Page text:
Posted by: Kirsten | Monday, 19 November 2007

Germany’s Harz National Park: Because It’s There

Atop the Brocken -- northern Germany's highest mountainI had the recent privilege of visiting two sites in Germany last weekend — Burg Frankenstein, which some believe may have been the site (replete with strange local characters) that inspired Mary Shelley’s Frankenstein, and the Brocken Mountain in northern Germany, which stands atop Harz Nationalpark, and most definitely inspired Johann Wolfgang Goethe’s writing of Faust.  Then it got me to thinking — what is it about hilltops and mountains and their ability to inspire us? And why is it that some of these high-elevation areas often have this eerie connection to deities, devils, monsters, witches, and spirits? 

Devils Tower National Monument in Wyoming has that devil monicker as well, although it’s a recent amendment to the original name “Bears Lodge” as the natives call it. Either way, there’s that layer of legend and lore that sticks to so many mountain peaks throughout the world.  It’s a fascinating subject.  Moses climbed Mount Sinai and received the ten commandments.  In Greece, the gods lived on Mount Olympus.  In Hawaii and throughout the Pacific, volcanoes were the stomping grounds of angry gods on a rampage.  And in Japan, mountains play a prominent role in their history, literature, religion, and culture.  Is it just geography and the relative inaccessibility of these lofty places that makes them mysterious, or is there something else to it?

Our National Parks have plenty of hilltops to top.  Half-dome in Yosemite and Mount Fuji in Japan get a regular stream of climbers during the summer months — so many that people are often standing in line while waiting to ascend.  Other places like Cadillac Mountain in Acadia National Park (or the mountain where Burg Frankenstein sits) can be easily ascended with a Smart Car, while others such as Devils Tower, Mount Rainier, or Mount McKinley should only be attempted by the most prepared and well-trained among us.  There are many challenges between these extremes available to you — a hike to the top of Nevada Falls in Yosemite, a float trip down the Buffalo National River in Arkansas, or a bike ride the length of the C&O Canal 184-mile towpath here in Maryland, just to name a few.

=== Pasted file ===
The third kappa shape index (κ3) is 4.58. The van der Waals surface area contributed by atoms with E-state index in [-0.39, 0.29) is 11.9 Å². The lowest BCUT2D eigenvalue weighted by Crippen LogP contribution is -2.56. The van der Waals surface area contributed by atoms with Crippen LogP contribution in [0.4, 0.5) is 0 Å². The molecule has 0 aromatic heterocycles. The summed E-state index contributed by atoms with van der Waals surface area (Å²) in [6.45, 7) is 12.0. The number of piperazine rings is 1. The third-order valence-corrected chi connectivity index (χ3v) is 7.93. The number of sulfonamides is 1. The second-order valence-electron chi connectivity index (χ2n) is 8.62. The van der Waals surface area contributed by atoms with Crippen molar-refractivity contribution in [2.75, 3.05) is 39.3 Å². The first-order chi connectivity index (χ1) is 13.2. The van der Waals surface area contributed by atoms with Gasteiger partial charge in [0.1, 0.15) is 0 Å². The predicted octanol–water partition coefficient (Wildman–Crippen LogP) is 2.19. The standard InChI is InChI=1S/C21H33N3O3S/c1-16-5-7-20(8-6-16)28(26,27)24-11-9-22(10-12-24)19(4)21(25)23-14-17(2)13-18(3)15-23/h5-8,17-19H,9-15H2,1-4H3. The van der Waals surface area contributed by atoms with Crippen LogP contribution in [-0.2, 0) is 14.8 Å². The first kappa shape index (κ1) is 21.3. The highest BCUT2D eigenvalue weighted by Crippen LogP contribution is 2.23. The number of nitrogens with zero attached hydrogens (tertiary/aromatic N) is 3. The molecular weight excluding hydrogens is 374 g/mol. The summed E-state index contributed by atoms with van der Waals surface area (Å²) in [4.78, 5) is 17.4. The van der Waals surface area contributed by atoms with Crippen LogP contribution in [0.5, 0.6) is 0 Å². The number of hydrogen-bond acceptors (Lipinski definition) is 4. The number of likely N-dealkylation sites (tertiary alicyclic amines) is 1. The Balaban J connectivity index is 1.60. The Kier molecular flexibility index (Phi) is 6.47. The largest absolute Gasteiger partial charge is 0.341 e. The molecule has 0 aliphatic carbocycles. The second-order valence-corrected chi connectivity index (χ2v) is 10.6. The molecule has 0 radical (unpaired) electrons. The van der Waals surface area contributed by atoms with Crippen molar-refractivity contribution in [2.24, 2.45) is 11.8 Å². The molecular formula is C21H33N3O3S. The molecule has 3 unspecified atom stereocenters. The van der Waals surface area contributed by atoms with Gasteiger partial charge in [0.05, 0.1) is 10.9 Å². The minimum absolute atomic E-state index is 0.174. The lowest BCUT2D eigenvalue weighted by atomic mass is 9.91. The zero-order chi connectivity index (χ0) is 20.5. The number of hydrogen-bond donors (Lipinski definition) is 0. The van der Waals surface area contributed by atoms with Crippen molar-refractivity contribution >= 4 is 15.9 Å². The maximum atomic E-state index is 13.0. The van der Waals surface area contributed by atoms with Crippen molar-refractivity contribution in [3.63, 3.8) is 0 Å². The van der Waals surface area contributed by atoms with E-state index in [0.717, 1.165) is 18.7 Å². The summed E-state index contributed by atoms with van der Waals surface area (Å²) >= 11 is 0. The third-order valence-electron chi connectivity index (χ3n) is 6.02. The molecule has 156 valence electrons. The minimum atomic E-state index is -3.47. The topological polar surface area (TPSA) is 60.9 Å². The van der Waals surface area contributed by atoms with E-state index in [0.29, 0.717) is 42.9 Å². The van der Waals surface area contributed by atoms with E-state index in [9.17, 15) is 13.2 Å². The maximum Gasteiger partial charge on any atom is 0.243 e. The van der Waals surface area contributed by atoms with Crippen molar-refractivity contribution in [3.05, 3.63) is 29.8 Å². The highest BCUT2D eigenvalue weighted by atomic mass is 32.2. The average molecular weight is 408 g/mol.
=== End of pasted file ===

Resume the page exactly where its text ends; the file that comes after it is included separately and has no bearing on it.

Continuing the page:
So why do we aSPIRe to climb these places and accomplish these feats?  “Because they’re there” sounds silly, but there’s a certain element of truth to that old saying.  While I couldn’t see a thing because of all the fog on the Brocken, it still lifted my SPIRits to make the hike and have that story to tell the family upon my return.  It’s a funny story of overcoming a train strike, several missed connections, avoiding sledders, skiers, mountain bikers, and a narrow gauge locomotive as they materialized from the fog, and improvising one’s way through the unexpected time and time again to its happy conclusion. Signs along the way to Brocken Summit

Will it inSPIRe them to do something similar someday, either with me or on their own?  I think so.  Will it stir their imaginations to want to learn more about Shelley or Goethe? Perhaps.  And will the notion of getting out into the great outdoors and accomplishing something they thought not possible also be more likely? I certainly hope so. 

There are lots of hills to climb, rivers to ford, and canyons to cross.  Next time your family visits a National Park or other outdoor location, study that map, be prepared, and set a challenging goal for yourselves.  There’s more than one kind of “uphill climb”, and perSPIRation can lead to inSPIRation.  There’s no doubt about it.

— Jon


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